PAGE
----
After an hour or so, we began to march, first to the State Capitol building, then on to the Eiteljorg Museum of American Indians and Western Art, which agreed to allow us to gather on their lawn.  The Indianapolis police on bicycles were very friendly and helpful to stop traffic during our march.


Matt Shull, founder of White Pine Wilderness Academy.


My ALWAYS present activist buddies from our years as Action Leaders of the Keystone Pledge of Resistance, Jim Poyser of Earth Charter Indiana and (left) and Ted Wolner who teaches at Ball State University.  I’m on the right.


John Gibson (Sustainable Indiana), Judy Voss, and Jim Poyser were involved with Keystone.


Briana Dines (with Brandi Herron) has just returned from Canada, where she was involved with Indigenous people.  She had been involved in Keystone here prior to that.  She told of her experience of visiting the Standing Rock camp recently.


Wayne Moss (white hat) and Amanda Shepherd (center) also worked with Keystone.

I was really happy to see so many Quakers from North Meadow Circle of Friends, where I attend.


Fred White, who attended Scattergood Friends School, Gilbert Kuhn, and David and Dinah Duvall.

Other North Meadow Friends are Shannon Effler and Kevin Angell.


On the right is my friend Jeff Howell who is involved with social justice issues, such as living wage, and a bicyclist and photographer.


Katie and Annie Glass walked from their apartment in my neighborhood.  Katie told me she and Derek just purchased an electric car, which they charge at Derek’s work from a renewable energy electrical source!  Derek developed the Sustainability Indiana website that aggregates the blogs of organizations and people who work on sustainability issues in Indiana.  Later in the year, Katie organized a kids’ peace rally at the State Capitol building.

We talked about further actions, and decided to have another gathering related to defunding the pipeline a few weeks later.  After gathering at the Eitoljorg Museum, where prayers were given, led by Native Americans, we marched first to the PNC Center, then the Chase bank.  At each bank, the group stood in silence while those with accounts went inside to close their accounts.  $110,000 was withdrawn that day.

North Meadow Friends meeting closed its Chase bank account to support defunding the pipeline.  Quaker Earthcare Witness (QEW) published the story of my divestment efforts at Chase bank in the March-April, 2017, issue of Befriending Creation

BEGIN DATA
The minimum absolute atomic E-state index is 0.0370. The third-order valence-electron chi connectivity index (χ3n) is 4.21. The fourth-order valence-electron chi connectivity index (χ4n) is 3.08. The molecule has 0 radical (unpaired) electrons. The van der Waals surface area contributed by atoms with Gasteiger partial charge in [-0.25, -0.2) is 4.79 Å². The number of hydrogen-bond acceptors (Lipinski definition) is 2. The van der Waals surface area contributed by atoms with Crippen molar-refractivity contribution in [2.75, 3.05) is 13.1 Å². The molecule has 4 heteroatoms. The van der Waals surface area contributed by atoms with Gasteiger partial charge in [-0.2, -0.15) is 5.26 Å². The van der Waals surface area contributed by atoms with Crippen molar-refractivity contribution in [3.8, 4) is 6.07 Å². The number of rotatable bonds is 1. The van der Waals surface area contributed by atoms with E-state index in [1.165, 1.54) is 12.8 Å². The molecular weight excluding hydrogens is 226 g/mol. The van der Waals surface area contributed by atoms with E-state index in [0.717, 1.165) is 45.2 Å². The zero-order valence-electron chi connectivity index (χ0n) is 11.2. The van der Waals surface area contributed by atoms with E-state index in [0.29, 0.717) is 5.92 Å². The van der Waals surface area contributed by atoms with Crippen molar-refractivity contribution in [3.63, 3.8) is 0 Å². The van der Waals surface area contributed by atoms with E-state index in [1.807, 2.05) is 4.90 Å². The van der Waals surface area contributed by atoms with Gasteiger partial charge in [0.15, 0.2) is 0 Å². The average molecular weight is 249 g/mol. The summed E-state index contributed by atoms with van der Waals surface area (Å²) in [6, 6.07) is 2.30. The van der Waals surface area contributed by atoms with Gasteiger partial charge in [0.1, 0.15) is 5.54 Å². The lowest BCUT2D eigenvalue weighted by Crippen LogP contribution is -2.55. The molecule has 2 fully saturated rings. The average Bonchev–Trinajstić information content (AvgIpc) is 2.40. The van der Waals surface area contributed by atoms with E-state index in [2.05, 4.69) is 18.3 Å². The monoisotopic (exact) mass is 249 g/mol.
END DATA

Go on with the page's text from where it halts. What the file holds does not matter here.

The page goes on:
Defund Dakota Access Pipeline, Chase Bank, Indianapolis

Also related to the queries, “Speaking out on a personal level in our communities may be difficult, even dangerous, yet by doing so we may encourage others to work for justice.“, Alex Red Bear contacted Joshua, saying he wanted to organize another rally related to the pipeline.  Alex invited people to speak, so I talked about how people could close their bank accounts to help defund the pipeline.  Following are photos of Alex and that rally.

Another vigil was held outside the theater where music activist and Standing Rock supporters Nahko and Medicine for the People were performing in downtown Indianapolis.  While we were standing in the freezing cold, members of the band went past us, giving us huge smiles and fist bumps.  I’ve written a lot about Nahko’s activism.

One of the most moving gatherings was not so much a public rally, but a gathering for those who had participated in these events throughout the year to gather together in prayer and to reflect on what had happened.  We gathered on a very cold day on the grounds of the State Capitol building.

There is an active Federal court case related to the inadequate environmental impact study of the Dakota Access Pipeline, specifically not taking indigenous concerns into account.

I wrote several blog posts about my journey in September related to the pipeline, that began with the deliver of a petition for the removal of Richard W. Lozier, Jr. from the Iowa Utilities Board, which is responsible for approving pipelines, followed by a 40 mile bicycle journey to Bear Creek Friends meeting, where we had an evening program related to the activism of Nahko.

The struggles continue.  I’ve been very affected by the spiritual response of Native Americans, Quakers, Nahko, and all the water protectors.  Thanks be to God.


This entry was posted in #NDAPL, civil disobedience, climate change, Indigenous, Keystone Pledge of Resistance, Quaker Meetings, Uncategorized. Bookmark the permalink.